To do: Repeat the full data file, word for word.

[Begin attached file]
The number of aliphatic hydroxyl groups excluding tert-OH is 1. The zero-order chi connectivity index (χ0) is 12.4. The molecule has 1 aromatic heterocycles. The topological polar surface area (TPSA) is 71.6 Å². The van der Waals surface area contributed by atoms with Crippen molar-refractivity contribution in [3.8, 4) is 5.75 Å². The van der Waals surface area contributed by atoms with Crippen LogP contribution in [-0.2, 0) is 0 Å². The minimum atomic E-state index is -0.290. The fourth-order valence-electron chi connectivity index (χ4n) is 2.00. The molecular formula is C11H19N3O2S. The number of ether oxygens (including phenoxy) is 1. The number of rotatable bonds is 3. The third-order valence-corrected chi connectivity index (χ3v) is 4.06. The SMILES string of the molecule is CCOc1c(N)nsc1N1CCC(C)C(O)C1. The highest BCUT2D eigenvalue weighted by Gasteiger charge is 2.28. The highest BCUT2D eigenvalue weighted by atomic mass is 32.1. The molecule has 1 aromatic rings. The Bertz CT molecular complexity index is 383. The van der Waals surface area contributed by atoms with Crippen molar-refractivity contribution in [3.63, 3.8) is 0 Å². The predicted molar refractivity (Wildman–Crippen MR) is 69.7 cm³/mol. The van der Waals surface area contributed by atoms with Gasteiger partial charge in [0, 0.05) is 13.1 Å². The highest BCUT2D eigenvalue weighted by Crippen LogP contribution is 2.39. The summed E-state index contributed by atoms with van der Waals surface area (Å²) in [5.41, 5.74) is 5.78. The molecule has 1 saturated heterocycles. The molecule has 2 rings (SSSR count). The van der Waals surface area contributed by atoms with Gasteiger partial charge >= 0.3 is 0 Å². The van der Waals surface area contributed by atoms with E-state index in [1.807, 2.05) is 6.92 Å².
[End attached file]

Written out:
The number of aliphatic hydroxyl groups excluding tert-OH is 1. The zero-order chi connectivity index (χ0) is 12.4. The molecule has 1 aromatic heterocycles. The topological polar surface area (TPSA) is 71.6 Å². The van der Waals surface area contributed by atoms with Crippen molar-refractivity contribution in [3.8, 4) is 5.75 Å². The van der Waals surface area contributed by atoms with Crippen LogP contribution in [-0.2, 0) is 0 Å². The minimum atomic E-state index is -0.290. The fourth-order valence-electron chi connectivity index (χ4n) is 2.00. The molecular formula is C11H19N3O2S. The number of ether oxygens (including phenoxy) is 1. The number of rotatable bonds is 3. The third-order valence-corrected chi connectivity index (χ3v) is 4.06. The SMILES string of the molecule is CCOc1c(N)nsc1N1CCC(C)C(O)C1. The highest BCUT2D eigenvalue weighted by Gasteiger charge is 2.28. The highest BCUT2D eigenvalue weighted by atomic mass is 32.1. The molecule has 1 aromatic rings. The Bertz CT molecular complexity index is 383. The van der Waals surface area contributed by atoms with Crippen molar-refractivity contribution in [3.63, 3.8) is 0 Å². The predicted molar refractivity (Wildman–Crippen MR) is 69.7 cm³/mol. The van der Waals surface area contributed by atoms with Gasteiger partial charge in [0, 0.05) is 13.1 Å². The highest BCUT2D eigenvalue weighted by Crippen LogP contribution is 2.39. The summed E-state index contributed by atoms with van der Waals surface area (Å²) in [5.41, 5.74) is 5.78. The molecule has 1 saturated heterocycles. The molecule has 2 rings (SSSR count). The van der Waals surface area contributed by atoms with Gasteiger partial charge >= 0.3 is 0 Å². The van der Waals surface area contributed by atoms with E-state index in [1.807, 2.05) is 6.92 Å².